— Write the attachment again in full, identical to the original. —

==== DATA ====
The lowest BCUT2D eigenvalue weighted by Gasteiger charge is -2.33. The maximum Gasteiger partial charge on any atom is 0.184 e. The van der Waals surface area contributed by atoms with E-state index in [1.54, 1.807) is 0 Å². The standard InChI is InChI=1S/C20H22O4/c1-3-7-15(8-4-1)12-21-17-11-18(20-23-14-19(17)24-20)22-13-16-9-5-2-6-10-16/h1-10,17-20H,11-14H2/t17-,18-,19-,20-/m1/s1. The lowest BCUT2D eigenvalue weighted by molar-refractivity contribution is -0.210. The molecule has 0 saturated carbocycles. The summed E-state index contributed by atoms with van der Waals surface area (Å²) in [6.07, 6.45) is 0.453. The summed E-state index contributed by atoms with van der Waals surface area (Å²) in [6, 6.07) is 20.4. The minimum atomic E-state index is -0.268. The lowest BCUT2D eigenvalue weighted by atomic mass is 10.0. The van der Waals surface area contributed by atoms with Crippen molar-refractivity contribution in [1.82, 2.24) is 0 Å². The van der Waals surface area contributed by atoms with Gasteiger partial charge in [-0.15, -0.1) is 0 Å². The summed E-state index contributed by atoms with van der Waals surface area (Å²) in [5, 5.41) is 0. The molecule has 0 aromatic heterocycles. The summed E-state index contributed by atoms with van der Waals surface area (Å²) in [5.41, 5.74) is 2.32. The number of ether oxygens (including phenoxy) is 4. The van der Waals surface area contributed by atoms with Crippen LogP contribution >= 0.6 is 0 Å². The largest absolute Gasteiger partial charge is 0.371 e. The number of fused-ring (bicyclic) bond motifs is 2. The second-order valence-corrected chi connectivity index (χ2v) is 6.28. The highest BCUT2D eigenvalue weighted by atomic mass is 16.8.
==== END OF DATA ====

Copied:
The lowest BCUT2D eigenvalue weighted by Gasteiger charge is -2.33. The maximum Gasteiger partial charge on any atom is 0.184 e. The van der Waals surface area contributed by atoms with E-state index in [1.54, 1.807) is 0 Å². The standard InChI is InChI=1S/C20H22O4/c1-3-7-15(8-4-1)12-21-17-11-18(20-23-14-19(17)24-20)22-13-16-9-5-2-6-10-16/h1-10,17-20H,11-14H2/t17-,18-,19-,20-/m1/s1. The lowest BCUT2D eigenvalue weighted by molar-refractivity contribution is -0.210. The molecule has 0 saturated carbocycles. The summed E-state index contributed by atoms with van der Waals surface area (Å²) in [6.07, 6.45) is 0.453. The summed E-state index contributed by atoms with van der Waals surface area (Å²) in [6, 6.07) is 20.4. The minimum atomic E-state index is -0.268. The lowest BCUT2D eigenvalue weighted by atomic mass is 10.0. The van der Waals surface area contributed by atoms with Crippen molar-refractivity contribution in [1.82, 2.24) is 0 Å². The van der Waals surface area contributed by atoms with Gasteiger partial charge in [-0.15, -0.1) is 0 Å². The summed E-state index contributed by atoms with van der Waals surface area (Å²) in [5, 5.41) is 0. The molecule has 0 aromatic heterocycles. The summed E-state index contributed by atoms with van der Waals surface area (Å²) in [5.41, 5.74) is 2.32. The number of ether oxygens (including phenoxy) is 4. The van der Waals surface area contributed by atoms with Crippen LogP contribution >= 0.6 is 0 Å². The largest absolute Gasteiger partial charge is 0.371 e. The number of fused-ring (bicyclic) bond motifs is 2. The second-order valence-corrected chi connectivity index (χ2v) is 6.28. The highest BCUT2D eigenvalue weighted by atomic mass is 16.8.